EAST LANSING - Spartan captain Kirk Cousins continues to be impressed with the young talent in the Michigan State football program.
"There is depth at basically all positions on the field," Cousins said during media briefings following practice on Tuesday evening. "Again, that is a tribute to the recruiting that the staff has done to bring in a lot of talent so that they don't have to play guys by default, but that they play them because they are really the best guy. And they are going to help us win Big Ten championships.
"We have more depth on this team than we have had in the past, but we also have a lot of youth. If there was one weakness, I would say it is just getting guys experience and getting guys reps."
Michigan State's third-year starter has said throughout the spring that he is determined to bring young skill players and offensive linemen along during the final spring football session of his Michigan State career. Cousins reiterated that point on Tuesday.
"I have been a captain and I have been a leader but I think even more I need to step into that role," Cousins explained. "Even more I need to make sure that I am taking the focus onto other guys and investing in other guys."
This spring Cousins has spent a lot of time during and after practice working with Michigan State's trio of centers, Travis Jackson[/db ], [db]Blake Treadwell, and Ethan Ruhland in an effort to gain a measure of chemistry with each. The fifth-year senior has continued to work tirelessly with the deep and talented wide receiver stable in the Michigan State program.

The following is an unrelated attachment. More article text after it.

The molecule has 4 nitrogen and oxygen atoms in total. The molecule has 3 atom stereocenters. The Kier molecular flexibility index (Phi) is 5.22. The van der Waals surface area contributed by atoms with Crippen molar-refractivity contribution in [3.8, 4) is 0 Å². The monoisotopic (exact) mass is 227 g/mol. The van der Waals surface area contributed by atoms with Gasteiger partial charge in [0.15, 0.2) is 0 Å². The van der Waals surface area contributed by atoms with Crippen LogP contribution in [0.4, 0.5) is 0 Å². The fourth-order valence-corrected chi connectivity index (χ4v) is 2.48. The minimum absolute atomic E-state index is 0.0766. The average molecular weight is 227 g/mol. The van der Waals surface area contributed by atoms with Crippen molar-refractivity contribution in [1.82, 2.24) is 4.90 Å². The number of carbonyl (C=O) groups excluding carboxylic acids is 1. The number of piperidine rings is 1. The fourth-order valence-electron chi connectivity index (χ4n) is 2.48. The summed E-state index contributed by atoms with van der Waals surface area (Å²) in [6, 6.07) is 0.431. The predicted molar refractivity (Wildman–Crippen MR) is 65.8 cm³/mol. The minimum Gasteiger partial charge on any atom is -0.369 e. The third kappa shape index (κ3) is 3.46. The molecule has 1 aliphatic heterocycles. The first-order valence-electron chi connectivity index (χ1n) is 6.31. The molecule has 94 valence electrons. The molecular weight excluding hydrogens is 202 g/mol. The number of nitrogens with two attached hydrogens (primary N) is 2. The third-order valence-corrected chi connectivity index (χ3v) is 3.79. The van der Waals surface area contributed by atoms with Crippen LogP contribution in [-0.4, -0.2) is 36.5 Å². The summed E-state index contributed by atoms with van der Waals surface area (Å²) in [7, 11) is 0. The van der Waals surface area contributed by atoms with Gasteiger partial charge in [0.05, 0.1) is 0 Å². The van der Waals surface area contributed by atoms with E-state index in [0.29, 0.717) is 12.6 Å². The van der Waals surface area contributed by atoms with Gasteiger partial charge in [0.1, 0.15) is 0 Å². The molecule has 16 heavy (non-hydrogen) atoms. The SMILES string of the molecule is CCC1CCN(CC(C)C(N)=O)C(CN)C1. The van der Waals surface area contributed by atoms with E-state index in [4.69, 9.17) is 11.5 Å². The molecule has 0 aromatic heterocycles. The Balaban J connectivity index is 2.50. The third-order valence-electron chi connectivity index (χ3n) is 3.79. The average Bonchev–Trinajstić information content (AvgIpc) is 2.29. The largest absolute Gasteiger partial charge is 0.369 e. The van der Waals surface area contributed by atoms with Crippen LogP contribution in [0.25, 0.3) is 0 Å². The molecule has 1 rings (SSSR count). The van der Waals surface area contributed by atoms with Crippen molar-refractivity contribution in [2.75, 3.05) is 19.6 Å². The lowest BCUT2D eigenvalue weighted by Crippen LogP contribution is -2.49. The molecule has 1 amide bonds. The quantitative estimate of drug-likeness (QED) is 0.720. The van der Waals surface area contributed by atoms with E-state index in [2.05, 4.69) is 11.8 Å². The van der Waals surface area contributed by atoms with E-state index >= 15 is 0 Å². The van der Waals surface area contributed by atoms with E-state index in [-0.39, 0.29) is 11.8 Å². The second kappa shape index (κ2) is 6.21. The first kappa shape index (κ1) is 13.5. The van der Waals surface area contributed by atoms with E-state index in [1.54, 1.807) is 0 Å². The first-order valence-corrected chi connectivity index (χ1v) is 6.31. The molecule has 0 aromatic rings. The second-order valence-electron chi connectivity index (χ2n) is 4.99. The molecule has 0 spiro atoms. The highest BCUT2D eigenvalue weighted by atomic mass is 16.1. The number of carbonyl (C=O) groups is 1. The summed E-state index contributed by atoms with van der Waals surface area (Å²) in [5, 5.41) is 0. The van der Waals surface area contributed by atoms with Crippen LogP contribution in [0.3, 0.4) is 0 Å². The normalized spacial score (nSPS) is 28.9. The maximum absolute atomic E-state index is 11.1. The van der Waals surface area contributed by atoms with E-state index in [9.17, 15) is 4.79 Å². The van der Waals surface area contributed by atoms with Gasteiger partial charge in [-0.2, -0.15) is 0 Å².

"We have a lot of talent there and when you add the tight ends you have plenty of options," explained Cousins, who threw "But we want to be as perfect as we can be. You are never fully there. We are always working to get there and we are going to continue to build chemistry between us and get a good feel for route adjustments and coverages and what angles guys are going to take their routes out at. When we get on the same page, good things are going to happen."
The return of veteran wideouts B.J. Cunningham and Keith Nichol, as well as an emerging star in sophomore Bennie Fowler and high-ceilinged red-shirt freshmen Keith Mumphery and Tony Lippett have led to speculation about the potential of four-wide receiver sets in 2011.
"Obviously it is one of our strengths to put a lot of receivers on the field, because we have great receivers," Cousins said. "We also have great running backs. When you add something on the field, you lose something else. Also, when you do that defenses can adjust with their personnel to be ready for four wide receivers and a tight end. It is always a cat and mouse game."
The Spartans have run a pro-style attack as their base offense since Mark Dantonio took over the program five years ago. But Michigan State has been multiple on offense during the Dantonio era. If match-ups are favorable, the Spartans will spread the field or even empty the backfield.
"I think that one of our strengths will be that whatever personnel group that we put in, we are going to have guys that can make plays," Cousins explained, "whether it is guys stretching the field with four wide receivers or bringing in two tight ends and pounding the rock with Edwin (Baker), Larry (Caper), Le'Veon (Bell) or whoever. We have a lot of skill; it is just a matter of finding the right combinations. That is what spring ball is for and training camp is for."